Our Christmas cards went in the mail two days ago. That means in the next day or so, 188 people will have this blog address. Up until now, like eight people have been reading my blog. Nine if you count my husband, which I don’t since he only reads the short posts. (And now that I’ve said that, I’ve got to keep writing so he doesn’t know I’m talking about him!) He’s also the one who insisted we put my blog address in the Christmas newsletter; after all, what’s the point of having a blog if nobody reads it? Right. Um. Sure.

And speaking of Christmas cards, I got a little nervous after dropping ours in the mail. The picture of the boys is adorable, of course, but the letter is…well…different. People will either think we’re really funny or seriously whacked! I mean, really, who writes about overwhelming piles of laundry and their husband’s vasectomy in a CHRISTMAS LETTER? Ah well. Too late now. I wonder if our friends will tell us they don’t want to be our friends anymore, or if they’ll just slowly slink away? Only time will tell.

Tuesday, December 19, 2006

Crockpots and Hard Conversations

I met with a friend yesterday—a friend who typically asks hard questions. Yesterday was no different. Have you ever had a conversation so intense that you keep asking questions in your mind, even after the conversation is long over? It was one of those. Anyway, the afternoon went by and by the time I picked up the noisy boys at school and walked into my door, I had completely forgotten about the chili cooking away in my crockpot all day. I don’t think I’ve ever been more grateful for my crockpot than I was last night.

And inspired by my cottage cheese post, a dear friend emailed me a recipe for corn muffins that was so good, I just have to pass it on. I should say that I’m pretty much a mix gal when it comes to corn muffins, so if you’re a “from scratch” corn muffin baker, you probably shouldn’t get too excited. But, trust me, I was excited. Celebrate with me people—another cup of cottage cheese gone from my fridge. Woo hoo!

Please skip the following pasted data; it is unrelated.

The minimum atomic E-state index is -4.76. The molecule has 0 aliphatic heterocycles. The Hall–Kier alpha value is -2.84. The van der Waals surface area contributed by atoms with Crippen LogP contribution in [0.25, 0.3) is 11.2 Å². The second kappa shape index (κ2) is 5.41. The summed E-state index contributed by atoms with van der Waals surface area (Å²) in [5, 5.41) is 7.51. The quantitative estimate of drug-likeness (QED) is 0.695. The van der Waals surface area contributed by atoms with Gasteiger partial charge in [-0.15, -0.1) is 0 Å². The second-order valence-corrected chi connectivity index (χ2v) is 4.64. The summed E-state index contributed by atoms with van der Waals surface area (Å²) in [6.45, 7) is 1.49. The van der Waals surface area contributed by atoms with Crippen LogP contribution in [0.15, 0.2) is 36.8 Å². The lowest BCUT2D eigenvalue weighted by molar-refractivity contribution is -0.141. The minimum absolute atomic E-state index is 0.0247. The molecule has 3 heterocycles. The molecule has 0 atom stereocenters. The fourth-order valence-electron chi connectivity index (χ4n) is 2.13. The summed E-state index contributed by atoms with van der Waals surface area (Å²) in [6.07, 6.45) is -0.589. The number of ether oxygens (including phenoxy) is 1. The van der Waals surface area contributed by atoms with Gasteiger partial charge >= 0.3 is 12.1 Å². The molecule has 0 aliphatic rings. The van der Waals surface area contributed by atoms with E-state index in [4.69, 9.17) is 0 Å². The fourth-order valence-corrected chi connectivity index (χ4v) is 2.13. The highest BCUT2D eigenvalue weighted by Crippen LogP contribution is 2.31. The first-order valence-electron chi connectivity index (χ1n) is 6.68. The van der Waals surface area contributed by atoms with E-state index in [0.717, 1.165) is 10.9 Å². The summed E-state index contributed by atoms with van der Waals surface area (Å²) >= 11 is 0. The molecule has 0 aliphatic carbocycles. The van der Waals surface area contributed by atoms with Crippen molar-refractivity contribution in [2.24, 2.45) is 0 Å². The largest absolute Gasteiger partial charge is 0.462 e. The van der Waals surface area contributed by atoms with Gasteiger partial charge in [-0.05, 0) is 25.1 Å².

Here’s the recipe:

Cheesy Corn Muffins
1 Cup 1 % milk
1 Cup cottage cheese
2 eggs
½ cup shredded cheddar
2 8.5-ounce packages corn muffin mix

Preheat oven to 400 degrees. Mix it all together and put it into greased muffin tins. Bake for 15-20 minutes, or until done.

(Actually, that’s not what the directions say at all. It says to mix this with that and not to overmix…but since I was still distracted from said conversation, I wasn’t paying attention and just threw it all into a bowl. And it turned out fine! Who writes these recipes, anyway?)

Monday, December 18, 2006

Help me out here...

Does anyone know where to find those strings to attach mittens to a child's jacket? I need two of them, and I have no idea where to look. Every time I pick up my kids from preschool, one of them says, "Mom? Can you buy us some mittens that hook on? Because EVERYONE in our class has mittens that hook on except us." And then I feel like a loser Mom for the entire ride home.

Don't get me wrong. We don't do everything that EVERYONE in class is doing. On Friday the lament was, "Why don't we go to the movie theater? EVERYONE in our class has seen the movie 'Happy Feet' except us." Now, I have nothing against the movie "Happy Feet." It's probably a really cute movie. But at almost five, my boys don't watch many PG movies. Usually they're too intense and have some crude language. (I know, how crude can penguins get? But seriously. We saw the movie "Over the Hedge" last summer and every once in awhile I still hear, "I've got make-up on my butt, dude.") And they're sensitive to violence. (Watching Emeril chop off a goose's head and occasionally shout "BAM!" is about as intense as we get at our house!)

So we won't be seeing "Happy Feet" anytime soon. Charlotte's Web is on my list though.

But back to the mittens. I'm not all about fitting in, but these do seem practical. And if they create a sense of belonging for my almost five-year olds, so be it.

Friday, December 15, 2006

Why, oh why...

did I buy cottage cheese at Costco? What was I thinking? Now, don't get me wrong, I like cottage cheese. A little bit. No one else in my family likes cottage cheese...not even a little bit. And now we have a lot of it.